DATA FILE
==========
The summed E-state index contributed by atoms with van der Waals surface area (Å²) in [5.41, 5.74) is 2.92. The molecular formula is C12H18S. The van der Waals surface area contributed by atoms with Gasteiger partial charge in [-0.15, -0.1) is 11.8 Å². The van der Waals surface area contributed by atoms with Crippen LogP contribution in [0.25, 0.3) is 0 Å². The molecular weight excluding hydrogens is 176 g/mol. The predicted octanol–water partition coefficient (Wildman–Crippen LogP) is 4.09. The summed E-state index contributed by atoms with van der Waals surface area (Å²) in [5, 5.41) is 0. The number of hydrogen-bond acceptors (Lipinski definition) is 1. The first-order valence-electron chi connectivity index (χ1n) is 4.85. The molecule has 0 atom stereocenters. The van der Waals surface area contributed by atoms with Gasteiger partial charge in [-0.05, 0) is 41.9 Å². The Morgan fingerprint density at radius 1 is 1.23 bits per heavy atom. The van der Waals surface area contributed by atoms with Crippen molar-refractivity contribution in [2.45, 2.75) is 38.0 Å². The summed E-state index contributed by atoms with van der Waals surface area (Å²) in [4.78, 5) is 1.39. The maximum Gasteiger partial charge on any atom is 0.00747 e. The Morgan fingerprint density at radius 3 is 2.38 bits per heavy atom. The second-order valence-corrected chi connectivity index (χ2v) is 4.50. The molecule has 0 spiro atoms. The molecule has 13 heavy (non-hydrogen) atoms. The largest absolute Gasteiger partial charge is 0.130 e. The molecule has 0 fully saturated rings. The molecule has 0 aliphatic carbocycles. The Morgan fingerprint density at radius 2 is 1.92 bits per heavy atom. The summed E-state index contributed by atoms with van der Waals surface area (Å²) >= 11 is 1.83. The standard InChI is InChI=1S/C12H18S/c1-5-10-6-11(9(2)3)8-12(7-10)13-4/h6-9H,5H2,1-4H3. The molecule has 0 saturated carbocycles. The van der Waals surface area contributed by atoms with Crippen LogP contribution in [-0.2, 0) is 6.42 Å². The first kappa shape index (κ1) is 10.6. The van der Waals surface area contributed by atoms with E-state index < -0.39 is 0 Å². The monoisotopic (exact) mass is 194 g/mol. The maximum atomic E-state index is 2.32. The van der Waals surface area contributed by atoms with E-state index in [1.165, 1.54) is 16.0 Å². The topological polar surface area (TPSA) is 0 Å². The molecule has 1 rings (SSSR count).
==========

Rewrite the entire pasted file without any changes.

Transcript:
The summed E-state index contributed by atoms with van der Waals surface area (Å²) in [5.41, 5.74) is 2.92. The molecular formula is C12H18S. The van der Waals surface area contributed by atoms with Gasteiger partial charge in [-0.15, -0.1) is 11.8 Å². The van der Waals surface area contributed by atoms with Crippen LogP contribution in [0.25, 0.3) is 0 Å². The molecular weight excluding hydrogens is 176 g/mol. The predicted octanol–water partition coefficient (Wildman–Crippen LogP) is 4.09. The summed E-state index contributed by atoms with van der Waals surface area (Å²) in [5, 5.41) is 0. The number of hydrogen-bond acceptors (Lipinski definition) is 1. The first-order valence-electron chi connectivity index (χ1n) is 4.85. The molecule has 0 atom stereocenters. The van der Waals surface area contributed by atoms with Gasteiger partial charge in [-0.05, 0) is 41.9 Å². The Morgan fingerprint density at radius 1 is 1.23 bits per heavy atom. The van der Waals surface area contributed by atoms with Crippen molar-refractivity contribution in [2.45, 2.75) is 38.0 Å². The summed E-state index contributed by atoms with van der Waals surface area (Å²) in [4.78, 5) is 1.39. The maximum Gasteiger partial charge on any atom is 0.00747 e. The Morgan fingerprint density at radius 3 is 2.38 bits per heavy atom. The second-order valence-corrected chi connectivity index (χ2v) is 4.50. The molecule has 0 spiro atoms. The molecule has 13 heavy (non-hydrogen) atoms. The largest absolute Gasteiger partial charge is 0.130 e. The molecule has 0 fully saturated rings. The molecule has 0 aliphatic carbocycles. The Morgan fingerprint density at radius 2 is 1.92 bits per heavy atom. The summed E-state index contributed by atoms with van der Waals surface area (Å²) >= 11 is 1.83. The standard InChI is InChI=1S/C12H18S/c1-5-10-6-11(9(2)3)8-12(7-10)13-4/h6-9H,5H2,1-4H3. The molecule has 0 saturated carbocycles. The van der Waals surface area contributed by atoms with Crippen LogP contribution in [-0.2, 0) is 6.42 Å². The first kappa shape index (κ1) is 10.6. The van der Waals surface area contributed by atoms with E-state index < -0.39 is 0 Å². The monoisotopic (exact) mass is 194 g/mol. The maximum atomic E-state index is 2.32. The van der Waals surface area contributed by atoms with E-state index in [1.165, 1.54) is 16.0 Å². The topological polar surface area (TPSA) is 0 Å². The molecule has 1 rings (SSSR count).